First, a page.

16.10 - Denormalizing Through Views - Teradata Database

Teradata Database Design

Product
Teradata Database
Release Number
16.10
Release Date
June 2017
Content Type
User Guide
Publication ID
B035-1094-161K
Language
English (United States)

You cannot denormalize a physical database using views, though views can be used to provide the appearance of denormalizing base relations without actually implementing the apparent denormalizations they simulate.

Denormalized views can be a particularly useful solution to the conflicting goals of dimensional and normalized models because it is possible to maintain a normalized physical database while at the same time presenting a virtual multidimensional database to users through the use of a semantic layer based on dimensional views (see "Dimensional Views" below and Design for Flexible Access Using Views).

Prejoin with Aggregation

The following example creates a prejoin view with aggregation. Note that you can create a functionally identical object as a join index.

    REPLACE VIEW LargeTableSpaceTotal
     (DBname,Acctname,Tabname,CurrentPermSum,PeakPermSum,   NumVprocs)
    AS SELECT DatabaseName,AccountName,TableName,
    SUM (CurrentPerm)(FORMAT '---,---,---,--9'),
    SUM (PeakPerm)(FORMAT '---,---,---,--9'),
    COUNT(*)(FORMAT 'ZZ9')
    FROM DBC.TablesizeV
    GROUP BY 1, 2, 3
    HAVING SUM (currentperm) > 10E9;
    SELECT DatabaseName (CHAR(10), TITLE 'DbName'),
     AccountName (CHAR(10),TITLE 'AcctName'),
     TableName (CHAR(16),TITLE 'TableName'), Vproc,
     CurrentPerm (FORMAT '---,---,---,--9'),
     CurrentPerm * 100.0 / CurrentpermSum (AS PctDist, TITLE '  %  //
     Distrib',FORMAT         'ZZ9.999'),PctDist * NumVprocs
    (AS PctofAvg,TITLE '%         of//AVG ', FORMAT 'ZZ9.9')
    FROM LargeTableSpaceTotal, DBC.TablesizeV
    WHERE DBname   = TablesizeV.DatabaseName
    AND   AcctName = TablesizeV.AccountName
    AND   TabName  = TablesizeV.TableName
    AND   PctofAvg > 125.0
    ORDER BY 1, 2, 3, 4;

Dimensional Views

A dimensional view is a virtual star or snowflake schema layered over detail data maintained in normalized base tables. Not only does such a view provide high performance, but it does so without incurring the update anomalies caused by a physically denormalized database schema.

The following illustration graphs the capability of various data modeling approaches to solve ad hoc and data mining queries as a function of ease-of-navigation of the database. As you can see, a dimensional view of a normalized database optimizes both the capability of the database to handle ad hoc queries and the navigational ease of use desired by many end users.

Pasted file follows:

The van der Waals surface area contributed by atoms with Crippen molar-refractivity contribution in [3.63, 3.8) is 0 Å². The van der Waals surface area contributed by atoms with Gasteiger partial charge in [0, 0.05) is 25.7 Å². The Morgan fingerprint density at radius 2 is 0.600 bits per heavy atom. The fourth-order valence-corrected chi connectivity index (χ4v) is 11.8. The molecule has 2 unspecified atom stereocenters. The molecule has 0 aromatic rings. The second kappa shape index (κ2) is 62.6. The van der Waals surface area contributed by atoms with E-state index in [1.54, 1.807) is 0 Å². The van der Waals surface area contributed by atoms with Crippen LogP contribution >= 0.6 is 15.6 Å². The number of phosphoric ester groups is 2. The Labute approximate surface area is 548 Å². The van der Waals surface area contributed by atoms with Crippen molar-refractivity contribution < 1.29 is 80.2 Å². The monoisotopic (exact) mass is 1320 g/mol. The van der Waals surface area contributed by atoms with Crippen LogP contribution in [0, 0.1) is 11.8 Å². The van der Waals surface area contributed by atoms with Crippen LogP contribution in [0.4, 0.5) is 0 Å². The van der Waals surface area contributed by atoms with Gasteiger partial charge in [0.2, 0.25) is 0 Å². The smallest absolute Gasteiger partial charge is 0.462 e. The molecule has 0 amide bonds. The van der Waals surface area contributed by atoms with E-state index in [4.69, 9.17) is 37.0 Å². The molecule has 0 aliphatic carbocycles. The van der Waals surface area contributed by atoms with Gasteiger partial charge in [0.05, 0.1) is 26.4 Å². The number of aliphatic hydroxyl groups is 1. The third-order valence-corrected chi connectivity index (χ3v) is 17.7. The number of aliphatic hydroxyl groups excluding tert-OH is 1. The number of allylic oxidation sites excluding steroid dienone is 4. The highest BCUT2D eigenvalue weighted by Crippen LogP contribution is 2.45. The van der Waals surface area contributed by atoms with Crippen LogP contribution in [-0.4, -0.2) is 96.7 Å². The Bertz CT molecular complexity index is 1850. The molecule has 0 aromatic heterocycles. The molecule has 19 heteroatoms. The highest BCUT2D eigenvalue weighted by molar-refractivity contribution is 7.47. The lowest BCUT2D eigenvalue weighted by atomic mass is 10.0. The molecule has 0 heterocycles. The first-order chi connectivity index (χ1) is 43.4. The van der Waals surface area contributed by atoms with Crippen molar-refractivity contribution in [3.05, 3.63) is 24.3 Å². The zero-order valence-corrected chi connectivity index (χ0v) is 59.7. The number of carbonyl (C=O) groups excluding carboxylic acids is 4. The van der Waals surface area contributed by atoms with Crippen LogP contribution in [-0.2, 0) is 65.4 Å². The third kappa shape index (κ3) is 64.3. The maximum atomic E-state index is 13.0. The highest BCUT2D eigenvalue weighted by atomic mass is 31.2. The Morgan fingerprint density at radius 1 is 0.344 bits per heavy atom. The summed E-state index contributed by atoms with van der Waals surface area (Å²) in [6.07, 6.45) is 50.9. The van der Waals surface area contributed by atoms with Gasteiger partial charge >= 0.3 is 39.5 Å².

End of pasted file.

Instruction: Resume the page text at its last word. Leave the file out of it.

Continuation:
Many third party reporting and query tools are designed to access data that has been configured in a star schema (see Dimensional Modeling, Star, and Snowflake Schemas). Dimensional views combine the strengths of the E-R and dimensional models by providing the interface for which these reporting and query tools are optimized.

Access to the data through standard applications, or by unsophisticated end users, can also be accomplished by means of dimensional views. More sophisticated applications, such as ad hoc tactical and strategic queries and data mining explorations can analyze the normalized data either directly or by means of views on the normalized database.

The following procedure outlines a hybrid methodology for developing dimensional views in the context of traditional database design techniques:

  1. Develop parallel logical database models.
    It makes no difference which model is developed first, nor does it make a difference if the two models are developed in parallel. The order of steps in the following procedure is arbitrary:
    • Develop an enterprise E-R model.
    • Develop an enterprise DM model.
  2. Develop an enterprise physical model based on the E-R model developed in step 1.
  3. Implement the physical model designed in step 2.
  4. Implement dimensional views to emulate the enterprise DM model developed in step 1 as desired.

Several Teradata customers use this hybrid methodology to provide a high-performing, flexible design that benefits data manipulation while simultaneously being user- and third-party-tool friendly.